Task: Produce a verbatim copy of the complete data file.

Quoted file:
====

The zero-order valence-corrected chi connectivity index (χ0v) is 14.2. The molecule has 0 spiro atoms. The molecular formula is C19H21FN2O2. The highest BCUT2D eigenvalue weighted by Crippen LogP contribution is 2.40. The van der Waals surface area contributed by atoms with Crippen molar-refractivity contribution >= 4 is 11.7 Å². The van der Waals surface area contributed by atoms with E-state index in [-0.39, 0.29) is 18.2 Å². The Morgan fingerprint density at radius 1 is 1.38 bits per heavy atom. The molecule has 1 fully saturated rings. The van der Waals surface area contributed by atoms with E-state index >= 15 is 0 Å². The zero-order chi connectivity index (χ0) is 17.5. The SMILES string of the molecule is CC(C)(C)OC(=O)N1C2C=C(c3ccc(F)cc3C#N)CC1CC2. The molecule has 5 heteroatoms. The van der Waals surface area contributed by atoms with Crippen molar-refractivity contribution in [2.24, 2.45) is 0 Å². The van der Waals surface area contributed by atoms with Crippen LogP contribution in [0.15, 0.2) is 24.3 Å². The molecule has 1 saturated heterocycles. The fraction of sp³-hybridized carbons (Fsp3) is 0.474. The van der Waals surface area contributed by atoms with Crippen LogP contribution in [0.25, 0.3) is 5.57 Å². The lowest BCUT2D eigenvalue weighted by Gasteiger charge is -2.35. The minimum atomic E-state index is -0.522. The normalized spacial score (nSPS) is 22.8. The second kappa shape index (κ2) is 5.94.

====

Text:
The zero-order valence-corrected chi connectivity index (χ0v) is 14.2. The molecule has 0 spiro atoms. The molecular formula is C19H21FN2O2. The highest BCUT2D eigenvalue weighted by Crippen LogP contribution is 2.40. The van der Waals surface area contributed by atoms with Crippen molar-refractivity contribution >= 4 is 11.7 Å². The van der Waals surface area contributed by atoms with E-state index in [-0.39, 0.29) is 18.2 Å². The Morgan fingerprint density at radius 1 is 1.38 bits per heavy atom. The molecule has 1 fully saturated rings. The van der Waals surface area contributed by atoms with E-state index >= 15 is 0 Å². The zero-order chi connectivity index (χ0) is 17.5. The SMILES string of the molecule is CC(C)(C)OC(=O)N1C2C=C(c3ccc(F)cc3C#N)CC1CC2. The molecule has 5 heteroatoms. The van der Waals surface area contributed by atoms with Crippen molar-refractivity contribution in [2.24, 2.45) is 0 Å². The van der Waals surface area contributed by atoms with Crippen LogP contribution in [0.15, 0.2) is 24.3 Å². The molecule has 1 saturated heterocycles. The fraction of sp³-hybridized carbons (Fsp3) is 0.474. The van der Waals surface area contributed by atoms with Crippen LogP contribution in [0.25, 0.3) is 5.57 Å². The lowest BCUT2D eigenvalue weighted by Gasteiger charge is -2.35. The minimum atomic E-state index is -0.522. The normalized spacial score (nSPS) is 22.8. The second kappa shape index (κ2) is 5.94.